• Realize your writing probably isn’t the most amazing thing to enter the literary world and that you will need help to perfect it as best you can. This for me has been one of the best aids as I write more. With this mindset of “okay, my writing’s okay, but it could be better” is really preparing me for when I get edited by other people. Don’t say that you suck. That will just discourage you completely. Just allow yourself to realize that it could be better. Find a balance of “I’m a decent writer” and “I need some help”.
  • Being open to changing your style of writing to what is required. By style I’m talking about whether you’re writing fiction, non-fiction, research, etc. You see this in some dancing shows where to determine who the best dancer is, they see which one can dance well in a variety of ways (hip-hop, interpretive, ballet, etc.). Style isn’t the same as voice and you will have to change your style when writing a fantasy novel to when you’re writing a research paper.
  • Patience to realize not everyone will enjoy what you have done, and that you are going to face some rejection. It may be your heart out there, but publishers need to focus on what they believe will sell. They aren’t as connected to what you wrote as you are. Keep at it and you should succeed eventually.
  • Don’t take everything personally, especially from family and friends. Yes, what you write is special to you, but people are greatly selfish and not really thinking about all that went into your writing. It isn’t that they hate you, think you’re lame, or anything like that, but rather, they’re just too focused on themselves to really understand you are letting them read your heart. We’re all like that to some extent. Athletes might be really excited about their performance on the field, but if you don’t understand and have their experience, you might react in a way they are disappointed in.
  • Remember: you can’t control how people react. If you’re showing someone your work for the first time, try not to determine how they will react. You might be super proud, but they might not react like they’re impressed. There are a number of reasons behind why that might be. Perhaps they’ve had a hard day, aren’t feeling very good, having family problems, might just be their personality, or they aren’t very excitable readers. For the most part, it probably doesn’t have anything to do with how good of a writer you are.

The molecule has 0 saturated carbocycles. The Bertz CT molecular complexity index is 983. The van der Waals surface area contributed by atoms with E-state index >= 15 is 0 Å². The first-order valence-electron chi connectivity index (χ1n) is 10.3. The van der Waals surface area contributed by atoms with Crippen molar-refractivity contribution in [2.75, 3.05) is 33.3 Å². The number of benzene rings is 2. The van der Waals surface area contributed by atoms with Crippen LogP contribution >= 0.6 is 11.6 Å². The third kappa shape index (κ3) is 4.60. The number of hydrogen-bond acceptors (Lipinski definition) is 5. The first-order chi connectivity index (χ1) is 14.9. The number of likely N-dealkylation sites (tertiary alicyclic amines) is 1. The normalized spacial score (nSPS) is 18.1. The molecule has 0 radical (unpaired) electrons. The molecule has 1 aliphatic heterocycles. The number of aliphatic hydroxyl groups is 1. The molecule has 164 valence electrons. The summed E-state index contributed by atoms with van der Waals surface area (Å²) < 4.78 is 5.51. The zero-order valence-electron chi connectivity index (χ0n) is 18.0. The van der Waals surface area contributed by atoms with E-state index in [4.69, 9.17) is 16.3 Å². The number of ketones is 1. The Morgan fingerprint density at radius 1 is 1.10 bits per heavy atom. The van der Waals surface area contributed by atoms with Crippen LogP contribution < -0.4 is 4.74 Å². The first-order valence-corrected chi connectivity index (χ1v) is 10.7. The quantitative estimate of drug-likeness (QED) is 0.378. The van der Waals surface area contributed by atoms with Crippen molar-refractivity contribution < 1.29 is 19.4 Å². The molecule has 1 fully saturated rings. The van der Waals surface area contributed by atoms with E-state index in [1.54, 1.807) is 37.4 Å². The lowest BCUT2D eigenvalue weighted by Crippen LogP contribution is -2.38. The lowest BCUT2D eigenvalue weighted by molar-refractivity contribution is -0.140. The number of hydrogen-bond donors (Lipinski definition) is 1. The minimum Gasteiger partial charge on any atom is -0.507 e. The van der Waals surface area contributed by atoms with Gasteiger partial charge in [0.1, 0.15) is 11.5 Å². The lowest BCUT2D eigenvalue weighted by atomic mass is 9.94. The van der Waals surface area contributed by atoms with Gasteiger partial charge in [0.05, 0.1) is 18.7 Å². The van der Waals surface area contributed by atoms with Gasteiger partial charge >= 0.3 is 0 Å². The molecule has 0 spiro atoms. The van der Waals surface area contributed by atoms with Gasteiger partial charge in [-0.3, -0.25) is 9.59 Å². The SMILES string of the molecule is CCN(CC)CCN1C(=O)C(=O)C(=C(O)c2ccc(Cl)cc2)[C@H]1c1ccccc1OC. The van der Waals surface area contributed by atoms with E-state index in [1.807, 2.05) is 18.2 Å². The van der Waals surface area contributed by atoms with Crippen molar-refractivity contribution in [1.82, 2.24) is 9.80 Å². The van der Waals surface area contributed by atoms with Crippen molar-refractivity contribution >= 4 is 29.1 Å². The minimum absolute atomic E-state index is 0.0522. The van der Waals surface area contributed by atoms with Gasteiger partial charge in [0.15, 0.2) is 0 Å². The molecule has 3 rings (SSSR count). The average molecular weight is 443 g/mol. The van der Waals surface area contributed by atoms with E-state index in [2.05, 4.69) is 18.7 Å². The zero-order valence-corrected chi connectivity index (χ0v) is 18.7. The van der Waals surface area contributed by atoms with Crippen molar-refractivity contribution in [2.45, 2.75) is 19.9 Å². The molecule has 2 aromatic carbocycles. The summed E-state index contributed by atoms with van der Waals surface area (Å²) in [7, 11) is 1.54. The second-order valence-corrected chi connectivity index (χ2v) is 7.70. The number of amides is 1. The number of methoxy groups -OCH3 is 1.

• Don’t feel that you have to be willing to self-publish. Some writers say, “If you aren’t willing to self-publish, then what makes you think actual publishers will want you?” Being published is more than having people like/dislike what you wrote. Some authors think self-publishing is lazy. You don’t have to go through the rejections, paperwork, etc, that goes into getting published through a company. Often what will make you successful (Not meaning wealthy, but able to go far with writing) are those struggles. Plus, being published by a company will get you more promotion and advertising, which helps greatly. They want to publish something that will bring in money, so they will promote it for you. Sometimes self-publishing works amazingly, but don’t count on it.
  • Allow yourself breaks, times of sucking, and uninspired garbage. Just like other careers and hobbies, there will be times you don’t feel like you’re doing very well. That’s okay. You’re allowed to take a break, reward yourself no matter how little work you do, and sometimes write the most cliche trash you’ve ever seen. It can help lead to something better. That’s what the next draft is for.
  • Believe you have what it takes. You are unique and have something to share with this world no one else has. Don’t get too discouraged. Surround yourself with others who understand you and your love for writing and start sharing your works. This can help encourage you while making friends.
  • Lastly, remember: “You are unrepeatable. There is a magic about you that is all your own…” - D.M. Dellinger
THEME ©